Therapeutic Revolutions: Medicine, Psychiatry, and American Culture, 1945-1970

Therapeutic Revolutions: Medicine, Psychiatry, and American Culture, 1945-1970

Therapeutic Revolutions: Medicine, Psychiatry, and American Culture, 1945-1970

Therapeutic Revolutions: Medicine, Psychiatry, and American Culture, 1945-1970

Synopsis

Therapeutic Revolutions examines the evolving relationship between American medicine, psychiatry, and culture from World War II to the dawn of the 1970s. In this richly layered intellectual history, Martin Halliwell ranges from national politics, public reports, and healthcare debates to the ways in which film, literature, and the mass media provided cultural channels for shaping and challenging preconceptions about health and illness.

Beginning with a discussion of the profound impact of World War II and the Cold War on mental health, Halliwell moves from the influence of work, family, and growing up in the Eisenhower years to the critique of institutional practice and the search for alternative therapeutic communities during the 1960s. Blending a discussion of such influential postwar thinkers as Erich Fromm, William Menninger, Erving Goffman, Erik Erikson, and Herbert Marcuse with perceptive readings of a range of cultural text that illuminate mental health issues--among them Spellbound, Shock Corridor, Revolutionary Road, and I Never Promised You a Rose Garden --this compelling study argues that the postwar therapeutic revolutions closely interlink contrasting discourses of authority and liberation.

Excerpt

The cultural history of mental illness in the United States since World War ii is marked by both progress and stasis. This doubling is perhaps best illustrated by a brief opening discussion of the anti-stigma campaigns of 1999—a year that witnessed the first annual report on mental health by the us surgeon general and, on 7 June, a White House Conference on Mental Health. the opening speaker, First Lady Hillary Rodham Clinton, argued that such a conference could not have happened a decade earlier, let alone in the 1960s or 1970s; she thanked the vice president’s wife, Tipper Gore, for her energetic work in the field of healthcare, and called for a national antistigma campaign to dispel some of the deeply ingrained myths that continued to inform contemporary conceptions of mental illness.

The White House initiative was an extension of the “Open the Doors” campaign of three years earlier, when the World Psychiatric Association had begun a global program against stigma and discrimination, providing a transnational framework for Tipper Gore and the American Psychiatric Association to argue strongly for parity legislation for the treatment of physical and mental illness. This liberal agenda also chimed with Secretary of Health and Human Services Donna E. Shalala’s claim that “mental health is absolutely essential to achieving prosperity.” Rather than reinforcing the hegemony of the pharmaceutical industry, Shalala argued in 1999 for the need to combine “safe and potent medications” with “psychosocial interventions” to “allow us to effectively treat most mental disorders” and to educate professionals, mental health sufferers, and the public alike. This agenda was also evident in a spring 2001 conference sponsored by the Substance Abuse and Mental Health Services Administration and a campaign by the World Health Organization in the same year. These initiatives were part of a wave of activity at the turn of the millennium, of which the White House Conference was the most public face.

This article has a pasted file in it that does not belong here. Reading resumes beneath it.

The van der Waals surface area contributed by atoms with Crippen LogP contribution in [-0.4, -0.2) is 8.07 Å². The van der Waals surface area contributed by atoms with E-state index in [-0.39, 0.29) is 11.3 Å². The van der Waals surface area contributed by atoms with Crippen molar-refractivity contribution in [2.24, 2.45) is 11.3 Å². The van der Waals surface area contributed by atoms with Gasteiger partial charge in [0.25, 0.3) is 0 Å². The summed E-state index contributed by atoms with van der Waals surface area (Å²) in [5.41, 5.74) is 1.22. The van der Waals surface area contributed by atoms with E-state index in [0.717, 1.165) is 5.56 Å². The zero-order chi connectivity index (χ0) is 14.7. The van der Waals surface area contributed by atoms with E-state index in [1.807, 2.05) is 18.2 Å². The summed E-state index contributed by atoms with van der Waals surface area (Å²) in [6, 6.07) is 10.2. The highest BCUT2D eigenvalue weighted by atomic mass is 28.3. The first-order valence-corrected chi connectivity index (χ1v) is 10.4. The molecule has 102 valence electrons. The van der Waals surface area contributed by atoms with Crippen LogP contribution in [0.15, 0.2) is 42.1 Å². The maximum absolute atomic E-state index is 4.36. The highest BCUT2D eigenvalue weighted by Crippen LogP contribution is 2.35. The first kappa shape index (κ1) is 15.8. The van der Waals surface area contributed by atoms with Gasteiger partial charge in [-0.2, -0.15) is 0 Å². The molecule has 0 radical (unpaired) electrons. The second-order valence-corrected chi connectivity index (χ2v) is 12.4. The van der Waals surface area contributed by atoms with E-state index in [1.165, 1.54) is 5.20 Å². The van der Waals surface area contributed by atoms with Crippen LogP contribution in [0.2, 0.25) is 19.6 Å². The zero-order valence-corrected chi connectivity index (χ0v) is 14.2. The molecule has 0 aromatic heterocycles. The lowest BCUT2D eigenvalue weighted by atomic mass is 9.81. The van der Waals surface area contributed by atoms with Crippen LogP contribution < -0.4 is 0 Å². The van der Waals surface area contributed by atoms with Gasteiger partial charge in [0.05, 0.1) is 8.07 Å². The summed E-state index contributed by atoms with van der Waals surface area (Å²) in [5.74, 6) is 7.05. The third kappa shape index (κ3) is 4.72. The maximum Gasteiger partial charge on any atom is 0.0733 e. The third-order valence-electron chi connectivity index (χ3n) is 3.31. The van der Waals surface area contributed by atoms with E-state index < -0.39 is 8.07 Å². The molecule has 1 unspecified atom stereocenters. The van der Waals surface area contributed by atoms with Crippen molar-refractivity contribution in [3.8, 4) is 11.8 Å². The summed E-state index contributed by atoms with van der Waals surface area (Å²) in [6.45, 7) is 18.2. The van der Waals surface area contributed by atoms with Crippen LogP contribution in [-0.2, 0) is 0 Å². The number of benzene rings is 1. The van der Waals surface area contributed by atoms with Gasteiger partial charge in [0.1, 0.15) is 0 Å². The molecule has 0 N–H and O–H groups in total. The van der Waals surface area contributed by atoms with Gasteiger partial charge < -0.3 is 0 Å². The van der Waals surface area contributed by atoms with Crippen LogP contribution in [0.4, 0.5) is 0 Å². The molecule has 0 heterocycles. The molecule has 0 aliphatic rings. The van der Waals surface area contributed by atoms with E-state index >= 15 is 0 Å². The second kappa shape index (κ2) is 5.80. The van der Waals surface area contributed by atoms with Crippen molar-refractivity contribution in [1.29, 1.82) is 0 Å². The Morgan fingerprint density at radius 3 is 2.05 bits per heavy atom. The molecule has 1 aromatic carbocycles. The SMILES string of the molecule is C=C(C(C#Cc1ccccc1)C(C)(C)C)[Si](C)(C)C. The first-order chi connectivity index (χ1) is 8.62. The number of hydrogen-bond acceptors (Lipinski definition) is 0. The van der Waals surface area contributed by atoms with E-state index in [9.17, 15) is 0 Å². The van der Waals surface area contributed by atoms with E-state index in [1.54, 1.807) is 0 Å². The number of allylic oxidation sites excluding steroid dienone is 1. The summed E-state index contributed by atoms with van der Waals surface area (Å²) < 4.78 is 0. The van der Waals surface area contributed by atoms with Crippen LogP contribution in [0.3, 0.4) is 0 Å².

Despite the historical importance of the 1999 White House Conference, government agendas do not always—and perhaps rarely—map neatly onto social realities. in September 1993 the New York Times proclaimed that President Bill Clinton’s health security proposal was “Alive on Arrival,” only to backtrack a year later, and President Barack Obama has had to deal with as many thorny political and public issues in the move toward national health insurance as Presidents Harry S. Truman, Lyndon B. Johnson, and Clinton before him. the post–World War ii story of American medicine is associated closely with presidential attempts to offer a model of responsible governance for healthcare; however, the oscillation between idealism and realism, dreams and pragmatism is woven into the fabric of American life, often creating a . . .

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